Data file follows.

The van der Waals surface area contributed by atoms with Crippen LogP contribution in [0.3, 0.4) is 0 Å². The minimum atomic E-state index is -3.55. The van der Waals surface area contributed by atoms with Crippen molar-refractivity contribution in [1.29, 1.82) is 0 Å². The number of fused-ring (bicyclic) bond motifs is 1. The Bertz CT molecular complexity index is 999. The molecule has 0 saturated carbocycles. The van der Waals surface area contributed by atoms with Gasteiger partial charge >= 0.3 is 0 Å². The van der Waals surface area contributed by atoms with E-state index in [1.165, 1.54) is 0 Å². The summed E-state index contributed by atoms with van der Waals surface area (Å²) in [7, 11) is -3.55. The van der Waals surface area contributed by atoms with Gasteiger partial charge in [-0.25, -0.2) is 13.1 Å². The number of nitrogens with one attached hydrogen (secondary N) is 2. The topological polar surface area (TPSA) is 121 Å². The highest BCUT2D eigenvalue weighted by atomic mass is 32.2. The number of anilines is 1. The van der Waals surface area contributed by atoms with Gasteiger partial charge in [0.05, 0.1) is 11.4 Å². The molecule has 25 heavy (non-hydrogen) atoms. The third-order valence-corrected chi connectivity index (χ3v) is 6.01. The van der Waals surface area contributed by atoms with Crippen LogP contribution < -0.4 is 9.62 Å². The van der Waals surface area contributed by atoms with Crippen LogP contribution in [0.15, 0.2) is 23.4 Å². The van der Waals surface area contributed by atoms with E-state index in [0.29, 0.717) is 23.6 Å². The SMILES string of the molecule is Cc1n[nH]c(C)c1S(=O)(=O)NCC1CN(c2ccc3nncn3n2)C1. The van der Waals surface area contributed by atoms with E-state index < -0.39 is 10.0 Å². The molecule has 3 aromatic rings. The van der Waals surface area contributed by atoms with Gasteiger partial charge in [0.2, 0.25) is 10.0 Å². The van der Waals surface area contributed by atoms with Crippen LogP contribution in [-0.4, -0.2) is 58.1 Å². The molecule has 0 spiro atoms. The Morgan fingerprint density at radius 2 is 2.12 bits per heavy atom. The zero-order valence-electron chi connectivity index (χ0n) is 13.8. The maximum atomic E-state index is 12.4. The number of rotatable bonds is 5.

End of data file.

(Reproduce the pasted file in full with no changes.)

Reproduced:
The van der Waals surface area contributed by atoms with Crippen LogP contribution in [0.3, 0.4) is 0 Å². The minimum atomic E-state index is -3.55. The van der Waals surface area contributed by atoms with Crippen molar-refractivity contribution in [1.29, 1.82) is 0 Å². The number of fused-ring (bicyclic) bond motifs is 1. The Bertz CT molecular complexity index is 999. The molecule has 0 saturated carbocycles. The van der Waals surface area contributed by atoms with Gasteiger partial charge >= 0.3 is 0 Å². The van der Waals surface area contributed by atoms with E-state index in [1.165, 1.54) is 0 Å². The summed E-state index contributed by atoms with van der Waals surface area (Å²) in [7, 11) is -3.55. The van der Waals surface area contributed by atoms with Gasteiger partial charge in [-0.25, -0.2) is 13.1 Å². The number of nitrogens with one attached hydrogen (secondary N) is 2. The topological polar surface area (TPSA) is 121 Å². The highest BCUT2D eigenvalue weighted by atomic mass is 32.2. The number of anilines is 1. The van der Waals surface area contributed by atoms with Gasteiger partial charge in [0.05, 0.1) is 11.4 Å². The molecule has 25 heavy (non-hydrogen) atoms. The third-order valence-corrected chi connectivity index (χ3v) is 6.01. The van der Waals surface area contributed by atoms with Crippen LogP contribution < -0.4 is 9.62 Å². The van der Waals surface area contributed by atoms with Crippen LogP contribution in [0.15, 0.2) is 23.4 Å². The van der Waals surface area contributed by atoms with E-state index in [0.29, 0.717) is 23.6 Å². The SMILES string of the molecule is Cc1n[nH]c(C)c1S(=O)(=O)NCC1CN(c2ccc3nncn3n2)C1. The van der Waals surface area contributed by atoms with E-state index < -0.39 is 10.0 Å². The molecule has 3 aromatic rings. The van der Waals surface area contributed by atoms with Gasteiger partial charge in [0.2, 0.25) is 10.0 Å². The van der Waals surface area contributed by atoms with Crippen LogP contribution in [-0.4, -0.2) is 58.1 Å². The molecule has 0 spiro atoms. The Morgan fingerprint density at radius 2 is 2.12 bits per heavy atom. The zero-order valence-electron chi connectivity index (χ0n) is 13.8. The maximum atomic E-state index is 12.4. The number of rotatable bonds is 5.